Artists retain the element of surprise
Recognisable names at the fair are not always matched by recognisable works
By Gareth Harris and Julia Michalska. From Art Basel daily edition
Published online: 19 June 2014
A set of vividly coloured rollers wrapped in shiny metallic sheeting is stopping visitors in their tracks at Art Basel. The work, available with Daniel Blau (2.0/D3), seems to have come straight from the studio of Jeff Koons. But Untitled (Mylar Sculpture I-III), 1969-70, is actually by the Pop Art master Andy Warhol, known for his mass-produced silkscreens depicting 20th-century icons and US consumer goods.
Other dealers have also brought works that reveal a different side to artists. Munich-based Galerie Thomas (2.0/F13) is showing a remarkable large-scale slate-grey painting by Gerhard Richter. “When you think of Richter, colour explosions and broad strokes come to mind. This work is just about the grey [paint] and the movement of the painting itself,” says the gallery’s director Jörg Paal. Grau (Grey), 1974, priced at €2.9m, is from the artist’s familiar “Grey Paintings” series—eight of the works are on show at the Fondation Beyeler (“Gerhard Richter: Pictures/Series”, until 7 September)—but “they are rarely seen on the market”, Paal says.
Although dealers tend to take easily recognisable pieces to art fairs, Art Basel, with its informed audience and strong brand, inspires galleries to show atypical works. “People coming to Art Basel expect to see pieces that challenge and surprise them. Many visitors have been coming for more than 30 years and have had plenty of exposure to Western art,” says the London-based art adviser Arianne Levene.
The Norwegian dealer Eivind Furnesvik (Standard Oslo, 2.1/J5) is showing five lamp sculptures by Alex Hubbard (“Untitled” series, 2013, $24,000 each). They are the first works made in this medium by the Los Angeles-based artist, who is known for his abstract paintings and videos. Furnesvik says that “even challenging ‘shelf-warmers’—works that remain in storage for a long time—tend to sell at Art Basel”.
Even so, such works may have a smaller audience, says the London-based collector Jason Lee. “They appeal more to institutions; collectors tend to play it safe.” Art Basel, now in its 45th edition, has always been a mecca for private collectors as well as major public institutions. This week, representatives of the Louvre, the Tate, New York’s Whitney Museum of American Art and the Dallas Museum of Art in Texas are among at least 35 museum groups visiting the fair.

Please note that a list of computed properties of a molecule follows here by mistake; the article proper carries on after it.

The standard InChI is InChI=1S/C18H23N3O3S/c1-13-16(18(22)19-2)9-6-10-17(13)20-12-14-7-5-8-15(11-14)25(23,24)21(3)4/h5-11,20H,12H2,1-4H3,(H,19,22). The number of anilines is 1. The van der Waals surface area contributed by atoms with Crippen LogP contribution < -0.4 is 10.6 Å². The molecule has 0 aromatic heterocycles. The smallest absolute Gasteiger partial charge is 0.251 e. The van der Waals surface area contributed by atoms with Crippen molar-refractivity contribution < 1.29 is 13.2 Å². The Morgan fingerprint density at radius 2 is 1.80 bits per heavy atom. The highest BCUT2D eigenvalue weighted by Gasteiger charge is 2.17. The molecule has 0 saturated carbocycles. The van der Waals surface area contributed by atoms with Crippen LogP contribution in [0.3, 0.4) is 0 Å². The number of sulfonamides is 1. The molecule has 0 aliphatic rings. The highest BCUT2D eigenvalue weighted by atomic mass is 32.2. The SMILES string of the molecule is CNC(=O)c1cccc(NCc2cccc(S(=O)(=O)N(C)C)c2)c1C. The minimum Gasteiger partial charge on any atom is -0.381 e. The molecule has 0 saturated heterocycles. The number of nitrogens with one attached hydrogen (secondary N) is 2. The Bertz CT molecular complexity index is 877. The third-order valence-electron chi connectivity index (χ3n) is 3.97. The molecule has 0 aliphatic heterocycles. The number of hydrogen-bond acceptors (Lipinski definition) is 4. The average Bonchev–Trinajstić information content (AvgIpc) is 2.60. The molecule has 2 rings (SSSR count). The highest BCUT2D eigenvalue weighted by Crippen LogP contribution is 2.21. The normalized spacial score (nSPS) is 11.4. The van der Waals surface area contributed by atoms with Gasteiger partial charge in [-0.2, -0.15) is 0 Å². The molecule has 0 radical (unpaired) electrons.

“Art Basel is the only fair where directors, curators and trustees all turn up together, so they can make much quicker decisions,” says the dealer Thaddaeus Ropac (2.0/B11)—so galleries bring more ambitious works. Ropac is showing an enormous wooden sculpture by the German artist Georg Baselitz (Folk Thing Zero, 2009, €2.3m). A work of a similar scale and medium by the artist has not surfaced on the market for ten years, Ropac says. “Because they are so demanding [to produce], Baselitz has not made many wooden sculptures over his career.”
Massimiliano Gioni, the associate director of New York’s New Museum, is among the key curators in attendance at the fair. He cites wallpaper made by the late US artist Elaine Sturtevant, which forms a backdrop to the stand of New York-based gallery Gavin Brown’s Enterprise (2.1/P2). Gioni says it was “unexpected” for the artist to work in this medium (the piece is not for sale).
Cecilia Alemani, the director of High Line Art in New York, says that she is surprised to see a series of sculptures (“Composition in Space”, 1963, €120,000 each) by the Polish artist Edward Krasinski at Foksal Gallery Foundation (2.1/H9). Krasinski is generally associated with his trademark blue Scotch-tape installations, which he began in 1968. Foksal’s Aleksandra Sciegienna says that the sculptures on the stand have never been exhibited before.
Bringing off-beat works to Art Basel also highlights a pressing issue: the dwindling supply of sought-after works by established, and in some cases emerging, artists. “For a good dealer to get material and keep it fresh from fair to fair is a challenge,” says the New York-based dealer Edward Tyler Nahem (2.0/F8).
Most stands are filled with signature works that meet the demands of the market—and this seems to be paying off. Warhol’s Self-Portrait (Fright Wig), 1986, with Skarstedt (2.0/E14), sold for around $35m, the highest reported sale at the fair so far. The artist’s gleaming Mylar sculpture, on the other hand, is priced at $2m.
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